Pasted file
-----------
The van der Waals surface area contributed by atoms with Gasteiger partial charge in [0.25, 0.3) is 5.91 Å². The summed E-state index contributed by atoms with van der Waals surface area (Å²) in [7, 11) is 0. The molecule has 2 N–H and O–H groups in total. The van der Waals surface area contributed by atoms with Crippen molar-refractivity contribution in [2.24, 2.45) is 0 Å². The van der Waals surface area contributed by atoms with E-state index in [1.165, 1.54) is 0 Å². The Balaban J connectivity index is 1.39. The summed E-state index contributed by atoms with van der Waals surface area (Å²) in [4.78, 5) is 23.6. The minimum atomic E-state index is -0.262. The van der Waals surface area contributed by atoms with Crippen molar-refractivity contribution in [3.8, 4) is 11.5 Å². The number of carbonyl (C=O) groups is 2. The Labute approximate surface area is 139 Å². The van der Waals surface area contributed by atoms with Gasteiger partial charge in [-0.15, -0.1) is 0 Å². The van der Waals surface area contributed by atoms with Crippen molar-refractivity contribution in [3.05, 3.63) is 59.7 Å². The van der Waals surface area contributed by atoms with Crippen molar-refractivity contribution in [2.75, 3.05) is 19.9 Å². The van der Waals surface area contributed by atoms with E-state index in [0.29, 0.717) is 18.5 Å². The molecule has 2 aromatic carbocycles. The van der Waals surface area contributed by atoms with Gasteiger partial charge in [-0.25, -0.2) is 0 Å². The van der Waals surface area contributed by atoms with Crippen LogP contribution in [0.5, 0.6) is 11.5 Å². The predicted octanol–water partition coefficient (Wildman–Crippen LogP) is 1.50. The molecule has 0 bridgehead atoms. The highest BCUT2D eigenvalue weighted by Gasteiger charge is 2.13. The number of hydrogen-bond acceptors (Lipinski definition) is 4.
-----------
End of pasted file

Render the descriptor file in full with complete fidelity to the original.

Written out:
The van der Waals surface area contributed by atoms with Gasteiger partial charge in [0.25, 0.3) is 5.91 Å². The summed E-state index contributed by atoms with van der Waals surface area (Å²) in [7, 11) is 0. The molecule has 2 N–H and O–H groups in total. The van der Waals surface area contributed by atoms with Crippen molar-refractivity contribution in [2.24, 2.45) is 0 Å². The van der Waals surface area contributed by atoms with E-state index in [1.165, 1.54) is 0 Å². The Balaban J connectivity index is 1.39. The summed E-state index contributed by atoms with van der Waals surface area (Å²) in [4.78, 5) is 23.6. The minimum atomic E-state index is -0.262. The van der Waals surface area contributed by atoms with Crippen molar-refractivity contribution in [3.8, 4) is 11.5 Å². The number of carbonyl (C=O) groups is 2. The Labute approximate surface area is 139 Å². The van der Waals surface area contributed by atoms with Gasteiger partial charge in [-0.15, -0.1) is 0 Å². The van der Waals surface area contributed by atoms with Crippen molar-refractivity contribution in [3.05, 3.63) is 59.7 Å². The van der Waals surface area contributed by atoms with Crippen molar-refractivity contribution in [2.75, 3.05) is 19.9 Å². The van der Waals surface area contributed by atoms with E-state index in [0.29, 0.717) is 18.5 Å². The molecule has 2 aromatic carbocycles. The van der Waals surface area contributed by atoms with Gasteiger partial charge in [-0.25, -0.2) is 0 Å². The van der Waals surface area contributed by atoms with Crippen LogP contribution in [0.5, 0.6) is 11.5 Å². The predicted octanol–water partition coefficient (Wildman–Crippen LogP) is 1.50. The molecule has 0 bridgehead atoms. The highest BCUT2D eigenvalue weighted by Gasteiger charge is 2.13. The number of hydrogen-bond acceptors (Lipinski definition) is 4.